On general examination, the patient was below average build, anemic but non-icteric, and there was no significant peripheral lymphadenopathy. On local examination of the elbow, a painful sinus over the left olecranon process with exposed bone and discharge was noted. There were two more palpable, cystic swellings: one at the sternal edge of the left clavicle (5 cm × 4 cm) and the other over the right ankle (8 cm × 6 cm) were revealed. The swellings were non-mobile, attached to the underlying structure but not to the overlying skin, non-fluctuating, and had smooth surfaces with well-defined margins. Abdominal examination revealed a palpable, soft non-tender mass in the suprapubic region. Her vitals were within normal limits with a mild rise in the temperature (99° F). Examination of other systems was unremarkable except for a bilateral lower limb motor and sensory deficit.

The patient’s total leukocyte count was 8410 k/cu mm with neutrophilia. ESR was 58 within the first hour. An old X-ray of the left elbow, which was done before the rupture of the cyst, showed a well-circumscribed globular cyst over the olecranon process (Fig. 3), and the MRI of the elbow showed an ill-defined, irregular, bone eroding mass at the left elbow with cystic and solid components which was suggestive of an aggressive and malignant soft tissue tumor (Fig. 4).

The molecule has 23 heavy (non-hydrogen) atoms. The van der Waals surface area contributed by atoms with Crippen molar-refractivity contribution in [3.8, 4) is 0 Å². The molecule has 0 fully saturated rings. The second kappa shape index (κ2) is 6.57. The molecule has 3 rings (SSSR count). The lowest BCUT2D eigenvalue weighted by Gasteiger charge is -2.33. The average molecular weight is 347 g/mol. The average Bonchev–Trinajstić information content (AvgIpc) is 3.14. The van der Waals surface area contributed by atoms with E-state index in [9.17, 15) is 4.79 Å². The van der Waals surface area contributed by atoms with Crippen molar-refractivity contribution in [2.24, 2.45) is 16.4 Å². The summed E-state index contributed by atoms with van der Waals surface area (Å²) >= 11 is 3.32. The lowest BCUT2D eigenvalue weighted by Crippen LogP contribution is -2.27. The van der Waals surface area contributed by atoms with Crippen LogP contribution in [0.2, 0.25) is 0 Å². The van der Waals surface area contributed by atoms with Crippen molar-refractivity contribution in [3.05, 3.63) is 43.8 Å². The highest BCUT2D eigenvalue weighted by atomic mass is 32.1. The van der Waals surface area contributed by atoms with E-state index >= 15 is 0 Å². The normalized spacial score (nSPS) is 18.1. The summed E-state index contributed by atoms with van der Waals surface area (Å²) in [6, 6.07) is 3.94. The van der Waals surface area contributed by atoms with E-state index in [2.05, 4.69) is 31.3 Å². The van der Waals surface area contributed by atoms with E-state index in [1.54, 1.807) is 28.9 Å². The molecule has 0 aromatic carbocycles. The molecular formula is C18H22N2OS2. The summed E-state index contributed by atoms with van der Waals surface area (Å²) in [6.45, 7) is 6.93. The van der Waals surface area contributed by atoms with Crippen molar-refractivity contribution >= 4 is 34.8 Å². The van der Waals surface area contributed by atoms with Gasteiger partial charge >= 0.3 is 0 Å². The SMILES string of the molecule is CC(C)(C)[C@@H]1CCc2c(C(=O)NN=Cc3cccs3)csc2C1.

Fig. 3
figure 3

Well-circumscribed globular cyst over the olecranon process

Fig. 4
figure 4

An ill-defined, irregular, bone eroding mass at the left elbow

An ultrasonogram of the whole abdomen was done and revealed a large solid pelvic mass measuring 10.2 cm × 8.5 cm, suggesting an ovarian tumor. For further evaluation, she was referred to a gynecologist.

The following day, copious foul-smelling discharge from the bones and soft tissue was drained on an incision and drainage procedure of the ruptured cyst. Discharge and tissue biopsy were taken for bacterial culture and histopathology. The culture of the discharge revealed no conventional bacterial growth.